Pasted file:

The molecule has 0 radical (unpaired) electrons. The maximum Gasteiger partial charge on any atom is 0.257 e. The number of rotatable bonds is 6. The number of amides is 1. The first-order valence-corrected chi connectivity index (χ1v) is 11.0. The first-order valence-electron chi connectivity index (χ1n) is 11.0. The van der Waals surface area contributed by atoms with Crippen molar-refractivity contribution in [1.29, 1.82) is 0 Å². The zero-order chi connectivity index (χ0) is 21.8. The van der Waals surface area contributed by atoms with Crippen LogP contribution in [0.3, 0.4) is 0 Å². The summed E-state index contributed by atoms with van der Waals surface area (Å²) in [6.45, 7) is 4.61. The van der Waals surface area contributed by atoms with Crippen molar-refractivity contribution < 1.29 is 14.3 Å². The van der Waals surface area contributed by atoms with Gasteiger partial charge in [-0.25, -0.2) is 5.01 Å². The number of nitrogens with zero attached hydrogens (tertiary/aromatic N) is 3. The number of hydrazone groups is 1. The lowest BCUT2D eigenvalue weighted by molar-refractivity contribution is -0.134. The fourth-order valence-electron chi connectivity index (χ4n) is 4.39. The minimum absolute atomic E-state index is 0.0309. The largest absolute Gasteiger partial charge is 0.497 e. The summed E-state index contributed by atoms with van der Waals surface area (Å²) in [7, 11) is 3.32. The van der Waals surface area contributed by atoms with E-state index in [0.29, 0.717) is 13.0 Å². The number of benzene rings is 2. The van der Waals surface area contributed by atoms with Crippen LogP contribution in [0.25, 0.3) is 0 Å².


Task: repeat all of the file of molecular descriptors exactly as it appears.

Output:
The molecule has 0 radical (unpaired) electrons. The maximum Gasteiger partial charge on any atom is 0.257 e. The number of rotatable bonds is 6. The number of amides is 1. The first-order valence-corrected chi connectivity index (χ1v) is 11.0. The first-order valence-electron chi connectivity index (χ1n) is 11.0. The van der Waals surface area contributed by atoms with Crippen molar-refractivity contribution in [1.29, 1.82) is 0 Å². The zero-order chi connectivity index (χ0) is 21.8. The van der Waals surface area contributed by atoms with Crippen LogP contribution in [0.3, 0.4) is 0 Å². The summed E-state index contributed by atoms with van der Waals surface area (Å²) in [6.45, 7) is 4.61. The van der Waals surface area contributed by atoms with Crippen molar-refractivity contribution < 1.29 is 14.3 Å². The van der Waals surface area contributed by atoms with Gasteiger partial charge in [-0.25, -0.2) is 5.01 Å². The number of nitrogens with zero attached hydrogens (tertiary/aromatic N) is 3. The number of hydrazone groups is 1. The lowest BCUT2D eigenvalue weighted by molar-refractivity contribution is -0.134. The fourth-order valence-electron chi connectivity index (χ4n) is 4.39. The minimum absolute atomic E-state index is 0.0309. The largest absolute Gasteiger partial charge is 0.497 e. The summed E-state index contributed by atoms with van der Waals surface area (Å²) in [7, 11) is 3.32. The van der Waals surface area contributed by atoms with E-state index in [0.29, 0.717) is 13.0 Å². The number of benzene rings is 2. The van der Waals surface area contributed by atoms with Crippen LogP contribution in [0.25, 0.3) is 0 Å².